- Jeffri Chadiha, ESPN Staff Writer
- 0 Shares
Now that we've seen three head coaches fired already this season -- Dallas' Wade Phillips, Minnesota's Brad Childress and Denver's Josh McDaniels -- it's time to start wondering who else needs to be concerned about their job security over these next two weeks.
There should be no real surprises at this stage. The Vikings canned Childress after he reached the NFC Championship Game last season and earned a three-year extension. Denver gave up on McDaniels after he'd coached less than two seasons. Even Phillips' ouster was mildly stunning given how unwilling Cowboys owner Jerry Jones has been to banish coaches before a season's conclusion.
So in what has become a tradition around the NFL, it's time to look at the remaining candidates on the hottest of hot seats along with what it might take for them to stay employed with their current teams.
The hottest coaching seat belongs to:
1. John Fox, Carolina Panthers: It's a foregone conclusion that Carolina won't bring Fox back next season. The Panthers have just two wins and this team rarely has shown signs of life. Even though Fox has led Carolina to a Super Bowl and three playoff appearances in nine seasons, he also might fall into the category of "been-there-too-long" when owner Jerry Richardson decides his fate.
On top of that, this is a young team trying to develop a quarterback (Jimmy Clausen) and Fox is in the last year of his contract. At this stage, it's hard to see an argument to keep him.
What will it take for him to stay: A minor miracle. This team bottomed out weeks ago and all those empty seats at the Panthers' home games surely haven't eased Fox's problems.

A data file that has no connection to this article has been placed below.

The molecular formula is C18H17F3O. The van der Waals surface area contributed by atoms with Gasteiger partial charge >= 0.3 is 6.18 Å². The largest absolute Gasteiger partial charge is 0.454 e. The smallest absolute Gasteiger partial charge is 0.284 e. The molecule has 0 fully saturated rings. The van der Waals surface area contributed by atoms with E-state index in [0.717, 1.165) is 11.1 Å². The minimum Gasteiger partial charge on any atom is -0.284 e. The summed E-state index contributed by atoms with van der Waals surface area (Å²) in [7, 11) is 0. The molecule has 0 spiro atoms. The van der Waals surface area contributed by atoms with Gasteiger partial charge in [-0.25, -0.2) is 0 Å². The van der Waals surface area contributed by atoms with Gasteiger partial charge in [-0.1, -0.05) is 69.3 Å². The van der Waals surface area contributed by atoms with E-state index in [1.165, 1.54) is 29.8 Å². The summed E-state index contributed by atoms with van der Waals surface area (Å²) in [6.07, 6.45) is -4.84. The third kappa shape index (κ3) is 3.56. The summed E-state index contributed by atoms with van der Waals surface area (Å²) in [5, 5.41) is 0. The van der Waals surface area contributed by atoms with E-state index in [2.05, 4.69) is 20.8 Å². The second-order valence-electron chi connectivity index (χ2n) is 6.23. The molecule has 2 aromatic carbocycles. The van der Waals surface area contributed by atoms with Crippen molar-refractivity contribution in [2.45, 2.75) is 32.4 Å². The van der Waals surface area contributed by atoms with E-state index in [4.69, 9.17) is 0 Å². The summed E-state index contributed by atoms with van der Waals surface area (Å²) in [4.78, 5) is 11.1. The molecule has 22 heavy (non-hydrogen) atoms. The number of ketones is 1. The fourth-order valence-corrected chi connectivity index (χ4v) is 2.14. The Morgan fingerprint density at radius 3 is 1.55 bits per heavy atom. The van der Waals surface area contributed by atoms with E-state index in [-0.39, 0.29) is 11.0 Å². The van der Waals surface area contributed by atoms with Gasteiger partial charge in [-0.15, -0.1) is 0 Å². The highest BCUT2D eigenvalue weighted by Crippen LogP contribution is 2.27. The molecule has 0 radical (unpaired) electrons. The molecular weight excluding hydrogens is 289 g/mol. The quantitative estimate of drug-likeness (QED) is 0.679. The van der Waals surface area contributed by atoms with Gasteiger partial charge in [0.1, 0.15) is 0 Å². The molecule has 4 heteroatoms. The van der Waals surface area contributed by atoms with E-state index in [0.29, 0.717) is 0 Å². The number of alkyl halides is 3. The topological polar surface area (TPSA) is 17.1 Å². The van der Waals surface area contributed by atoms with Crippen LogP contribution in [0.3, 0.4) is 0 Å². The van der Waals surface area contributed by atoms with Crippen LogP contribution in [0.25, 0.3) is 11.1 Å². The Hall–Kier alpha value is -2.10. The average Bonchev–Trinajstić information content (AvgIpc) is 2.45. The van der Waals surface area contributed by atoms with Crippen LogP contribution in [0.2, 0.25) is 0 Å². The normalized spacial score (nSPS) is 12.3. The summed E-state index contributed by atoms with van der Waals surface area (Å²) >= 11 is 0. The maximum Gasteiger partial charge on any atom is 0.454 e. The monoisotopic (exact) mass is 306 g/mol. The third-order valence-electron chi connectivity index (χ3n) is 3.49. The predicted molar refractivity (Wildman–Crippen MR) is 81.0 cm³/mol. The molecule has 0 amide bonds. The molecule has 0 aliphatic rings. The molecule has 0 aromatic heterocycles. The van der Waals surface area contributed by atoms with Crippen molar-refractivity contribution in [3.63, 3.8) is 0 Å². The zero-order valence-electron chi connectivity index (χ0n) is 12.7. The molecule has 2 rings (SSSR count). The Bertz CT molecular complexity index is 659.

2. Gary Kubiak, Houston Texans: Once again, this was supposed to be the year the Texans turned the corner and made the playoffs. Instead, they're right back in a familiar place: playing inconsistent football for a coach who has one winning season in five years on the job. What hurts Kubiak even more is there's plenty of talent there (except when it comes to pass defense). That's likely the way owner Bob McNair will see things when it comes time to determine Kubiak's future.
What will it take for him to stay: It would help if Bill Cowher took Houston off his wish list of teams that he'd like to coach someday. Since Cowher's wish list surfaced -- Cowher reportedly also likes Miami and the New York Giants -- there's no way McNair will overlook the former Pittsburgh Steelers coach. Texans fans would never forgive him for passing on that opportunity.
3. Marvin Lewis, Cincinnati Bengals: What started as a season filled with optimism quickly devolved into one Bengals fans would love to forget. In the process of going from AFC North champion in 2009 to 3-11 afterthoughts this season, Lewis finds himself more vulnerable than ever. Granted, he has led Cincinnati to two playoff appearances in his eight seasons after they had endured a 15-year postseason drought (between 1991 and 2006). But Bengals owner Mike Brown might be losing patience here. This team had too much talent to wind up in the AFC North cellar.
What will it take for him to stay: Some perspective from ownership. As bad as Cincinnati has been this season, Lewis is still the best coach they've had in that franchise since the days of Sam Wyche. He changed the losing culture in that organization and it might not be that easy to find another coach who can be equally effective with a notoriously cheap ownership.